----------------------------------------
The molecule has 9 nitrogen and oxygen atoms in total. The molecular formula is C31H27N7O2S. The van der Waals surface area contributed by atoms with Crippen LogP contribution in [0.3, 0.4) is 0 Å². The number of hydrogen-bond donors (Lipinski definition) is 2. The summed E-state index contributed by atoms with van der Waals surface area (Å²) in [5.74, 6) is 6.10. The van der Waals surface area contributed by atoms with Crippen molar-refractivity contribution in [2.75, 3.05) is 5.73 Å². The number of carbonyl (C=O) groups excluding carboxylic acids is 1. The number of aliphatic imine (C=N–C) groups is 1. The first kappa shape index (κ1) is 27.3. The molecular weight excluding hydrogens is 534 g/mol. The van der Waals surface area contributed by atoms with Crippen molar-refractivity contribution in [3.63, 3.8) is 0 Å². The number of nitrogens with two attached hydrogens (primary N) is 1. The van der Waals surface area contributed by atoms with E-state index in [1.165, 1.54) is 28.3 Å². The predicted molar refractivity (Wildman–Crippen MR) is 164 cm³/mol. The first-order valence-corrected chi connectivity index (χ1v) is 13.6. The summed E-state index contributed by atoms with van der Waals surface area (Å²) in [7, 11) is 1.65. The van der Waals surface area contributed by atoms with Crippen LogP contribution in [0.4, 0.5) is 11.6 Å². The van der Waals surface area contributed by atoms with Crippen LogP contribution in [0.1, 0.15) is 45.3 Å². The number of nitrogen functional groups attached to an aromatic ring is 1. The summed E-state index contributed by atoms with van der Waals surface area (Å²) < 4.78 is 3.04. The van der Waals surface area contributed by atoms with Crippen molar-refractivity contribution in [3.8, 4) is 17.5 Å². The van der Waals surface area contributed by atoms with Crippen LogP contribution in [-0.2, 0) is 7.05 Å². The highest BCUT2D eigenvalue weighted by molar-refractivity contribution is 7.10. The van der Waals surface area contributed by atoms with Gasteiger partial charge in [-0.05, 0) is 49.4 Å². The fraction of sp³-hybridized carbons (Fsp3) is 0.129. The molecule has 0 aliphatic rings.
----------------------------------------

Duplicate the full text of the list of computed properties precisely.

The molecule has 9 nitrogen and oxygen atoms in total. The molecular formula is C31H27N7O2S. The van der Waals surface area contributed by atoms with Crippen LogP contribution in [0.3, 0.4) is 0 Å². The number of hydrogen-bond donors (Lipinski definition) is 2. The summed E-state index contributed by atoms with van der Waals surface area (Å²) in [5.74, 6) is 6.10. The van der Waals surface area contributed by atoms with Crippen molar-refractivity contribution in [2.75, 3.05) is 5.73 Å². The number of carbonyl (C=O) groups excluding carboxylic acids is 1. The number of aliphatic imine (C=N–C) groups is 1. The first kappa shape index (κ1) is 27.3. The molecular weight excluding hydrogens is 534 g/mol. The van der Waals surface area contributed by atoms with Crippen molar-refractivity contribution in [3.63, 3.8) is 0 Å². The number of nitrogens with two attached hydrogens (primary N) is 1. The van der Waals surface area contributed by atoms with E-state index in [1.165, 1.54) is 28.3 Å². The predicted molar refractivity (Wildman–Crippen MR) is 164 cm³/mol. The first-order valence-corrected chi connectivity index (χ1v) is 13.6. The summed E-state index contributed by atoms with van der Waals surface area (Å²) in [7, 11) is 1.65. The van der Waals surface area contributed by atoms with Crippen LogP contribution in [0.4, 0.5) is 11.6 Å². The van der Waals surface area contributed by atoms with Crippen LogP contribution in [0.1, 0.15) is 45.3 Å². The number of nitrogen functional groups attached to an aromatic ring is 1. The summed E-state index contributed by atoms with van der Waals surface area (Å²) < 4.78 is 3.04. The van der Waals surface area contributed by atoms with Crippen molar-refractivity contribution in [3.8, 4) is 17.5 Å². The van der Waals surface area contributed by atoms with Crippen LogP contribution in [-0.2, 0) is 7.05 Å². The highest BCUT2D eigenvalue weighted by molar-refractivity contribution is 7.10. The van der Waals surface area contributed by atoms with Gasteiger partial charge in [-0.05, 0) is 49.4 Å². The fraction of sp³-hybridized carbons (Fsp3) is 0.129. The molecule has 0 aliphatic rings.